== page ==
Today’s Poll

Emergency preparedness in region receives boost

Timothy Schafer Local Journalism Initiative Reporter
By Timothy Schafer Local Journalism Initiative Reporter
July 18th, 2023

Three West Kootenay municipalities will receive a boost to their emergency preparedness as climate change keeps assaulting the environment this summer.

The City of Nelson will be receiving $300,000 in grant money to complete a detailed hazard and risk assessment for Anderson and Fell creeks. As well, the City will be engaging in risk management practice and policy development, including creating a framework for consistent, risk-informed decisions.

A hazard, risk and vulnerability analysis (HRVA) in 2019 for Nelson identified wildfire, severe weather and extreme weather — including drought — as the city’s top three hazards.

However, New Denver — along with regional partner Silverton — will be nailing down $797,512 in grant money for foundational activities (risk mapping, risk assessment and planning). In addition, the two municipalities will be engaging in “small scale structural activities.”

The money comes to the West Kootenay through the Community Emergency Preparedness Fund, administered through the Union of British Columbia Municipalities and supports projects that strengthen the resilience of First Nations and local governments in responding to and preparing for natural disasters and climate change.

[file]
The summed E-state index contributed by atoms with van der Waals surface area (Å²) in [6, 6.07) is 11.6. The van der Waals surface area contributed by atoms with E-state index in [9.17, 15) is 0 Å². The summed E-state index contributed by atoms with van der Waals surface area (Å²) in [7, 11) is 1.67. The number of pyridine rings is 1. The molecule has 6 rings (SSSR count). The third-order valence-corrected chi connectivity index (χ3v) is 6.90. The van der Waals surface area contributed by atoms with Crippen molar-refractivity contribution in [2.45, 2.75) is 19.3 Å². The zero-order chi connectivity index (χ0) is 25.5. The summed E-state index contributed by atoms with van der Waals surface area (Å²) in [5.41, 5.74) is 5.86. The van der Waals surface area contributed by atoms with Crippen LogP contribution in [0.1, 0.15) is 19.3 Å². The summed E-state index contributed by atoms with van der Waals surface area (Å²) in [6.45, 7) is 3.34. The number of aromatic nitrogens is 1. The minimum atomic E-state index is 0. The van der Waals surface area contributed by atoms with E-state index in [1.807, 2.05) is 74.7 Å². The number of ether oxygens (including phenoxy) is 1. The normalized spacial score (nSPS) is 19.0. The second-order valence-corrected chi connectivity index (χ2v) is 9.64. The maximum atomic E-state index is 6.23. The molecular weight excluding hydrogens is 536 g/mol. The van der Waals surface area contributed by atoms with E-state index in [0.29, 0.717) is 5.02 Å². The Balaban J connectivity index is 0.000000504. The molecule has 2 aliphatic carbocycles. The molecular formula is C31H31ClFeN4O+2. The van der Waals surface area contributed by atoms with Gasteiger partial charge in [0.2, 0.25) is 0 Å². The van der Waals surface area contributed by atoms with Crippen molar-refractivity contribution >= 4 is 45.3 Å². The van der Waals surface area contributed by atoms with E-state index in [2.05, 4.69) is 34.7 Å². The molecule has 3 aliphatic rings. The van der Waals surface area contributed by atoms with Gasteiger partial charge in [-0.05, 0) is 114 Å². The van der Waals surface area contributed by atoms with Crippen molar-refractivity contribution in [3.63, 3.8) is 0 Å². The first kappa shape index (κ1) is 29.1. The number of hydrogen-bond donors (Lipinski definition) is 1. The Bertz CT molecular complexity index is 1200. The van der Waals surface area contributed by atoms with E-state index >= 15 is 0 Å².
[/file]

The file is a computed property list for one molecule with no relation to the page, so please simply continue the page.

First Nations and local governments throughout British Columbia will receive more than $44 million in provincial Community Emergency Preparedness Funds (CEPF), which will go to more than 70 projects in 63 communities under the Disaster Risk Reduction-Climate Adaptation program stream.

Funding streams

The money supports a broad range of actions — under the Province’s Climate Preparedness and Adaptation Strategy — to address climate impacts and build resilience in B.C. municipalities.

Funding may be used toward:

• risk mapping, risk assessments and planning (such as the development of a hazard map);

• land-use planning (amendments to relevant plans, bylaws or policies);

• purchasing equipment (such as monitoring equipment);

• delivering community education; and

• small-scale structural projects.

Source: Province of B.C.

Provincial backing

In February 2023, the Province provided $180 million to Community Emergency Preparedness Fund (CEPF), bringing the total provincial investment in the program to $369 million since its establishment in 2017.

More than $163 million has been provided to First Nations and local governments through CEPF for over 1,500 projects that help communities mitigate and prepare for disasters and climate-related emergencies. The CEPF is administered by the UBCM on behalf of the Province.

In response to the growing number of climate-related emergencies in B.C., the Province also launched ClimateReadyBC, which provides hazard and mapping tools, risk data and resources to help communities better prepare for future disasters and climate emergencies.

Categories: General